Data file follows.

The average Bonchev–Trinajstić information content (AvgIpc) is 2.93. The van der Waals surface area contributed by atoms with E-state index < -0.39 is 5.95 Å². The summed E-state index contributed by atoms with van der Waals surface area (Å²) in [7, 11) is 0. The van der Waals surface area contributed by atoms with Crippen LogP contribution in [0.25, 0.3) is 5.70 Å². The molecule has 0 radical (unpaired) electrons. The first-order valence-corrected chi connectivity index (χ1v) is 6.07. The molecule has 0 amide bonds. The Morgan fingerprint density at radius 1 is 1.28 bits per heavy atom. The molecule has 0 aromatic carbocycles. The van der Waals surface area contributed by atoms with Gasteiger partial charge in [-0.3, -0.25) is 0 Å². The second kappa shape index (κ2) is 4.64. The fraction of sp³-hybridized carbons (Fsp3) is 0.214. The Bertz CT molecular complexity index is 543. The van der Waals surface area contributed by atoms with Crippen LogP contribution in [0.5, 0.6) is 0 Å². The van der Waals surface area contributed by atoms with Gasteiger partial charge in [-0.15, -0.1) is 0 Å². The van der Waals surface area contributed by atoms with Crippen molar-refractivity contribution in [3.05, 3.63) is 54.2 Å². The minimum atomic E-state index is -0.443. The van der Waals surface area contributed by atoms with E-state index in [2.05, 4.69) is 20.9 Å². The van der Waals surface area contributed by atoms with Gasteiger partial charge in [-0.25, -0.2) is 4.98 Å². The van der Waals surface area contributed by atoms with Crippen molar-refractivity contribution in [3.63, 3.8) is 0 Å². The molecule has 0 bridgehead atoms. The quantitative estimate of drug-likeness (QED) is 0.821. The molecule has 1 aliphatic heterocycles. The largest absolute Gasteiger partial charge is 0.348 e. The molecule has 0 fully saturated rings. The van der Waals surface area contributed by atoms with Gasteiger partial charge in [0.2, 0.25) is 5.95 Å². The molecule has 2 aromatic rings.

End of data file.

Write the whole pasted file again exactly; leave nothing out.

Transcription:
The average Bonchev–Trinajstić information content (AvgIpc) is 2.93. The van der Waals surface area contributed by atoms with E-state index < -0.39 is 5.95 Å². The summed E-state index contributed by atoms with van der Waals surface area (Å²) in [7, 11) is 0. The van der Waals surface area contributed by atoms with Crippen LogP contribution in [0.25, 0.3) is 5.70 Å². The molecule has 0 radical (unpaired) electrons. The first-order valence-corrected chi connectivity index (χ1v) is 6.07. The molecule has 0 amide bonds. The Morgan fingerprint density at radius 1 is 1.28 bits per heavy atom. The molecule has 0 aromatic carbocycles. The van der Waals surface area contributed by atoms with Gasteiger partial charge in [-0.3, -0.25) is 0 Å². The second kappa shape index (κ2) is 4.64. The fraction of sp³-hybridized carbons (Fsp3) is 0.214. The Bertz CT molecular complexity index is 543. The van der Waals surface area contributed by atoms with Crippen LogP contribution in [0.5, 0.6) is 0 Å². The van der Waals surface area contributed by atoms with Gasteiger partial charge in [-0.15, -0.1) is 0 Å². The van der Waals surface area contributed by atoms with Crippen molar-refractivity contribution in [3.05, 3.63) is 54.2 Å². The minimum atomic E-state index is -0.443. The van der Waals surface area contributed by atoms with E-state index in [2.05, 4.69) is 20.9 Å². The van der Waals surface area contributed by atoms with Gasteiger partial charge in [-0.25, -0.2) is 4.98 Å². The van der Waals surface area contributed by atoms with Crippen molar-refractivity contribution in [3.63, 3.8) is 0 Å². The molecule has 0 bridgehead atoms. The quantitative estimate of drug-likeness (QED) is 0.821. The molecule has 1 aliphatic heterocycles. The largest absolute Gasteiger partial charge is 0.348 e. The molecule has 0 fully saturated rings. The van der Waals surface area contributed by atoms with Gasteiger partial charge in [0.2, 0.25) is 5.95 Å². The molecule has 2 aromatic rings.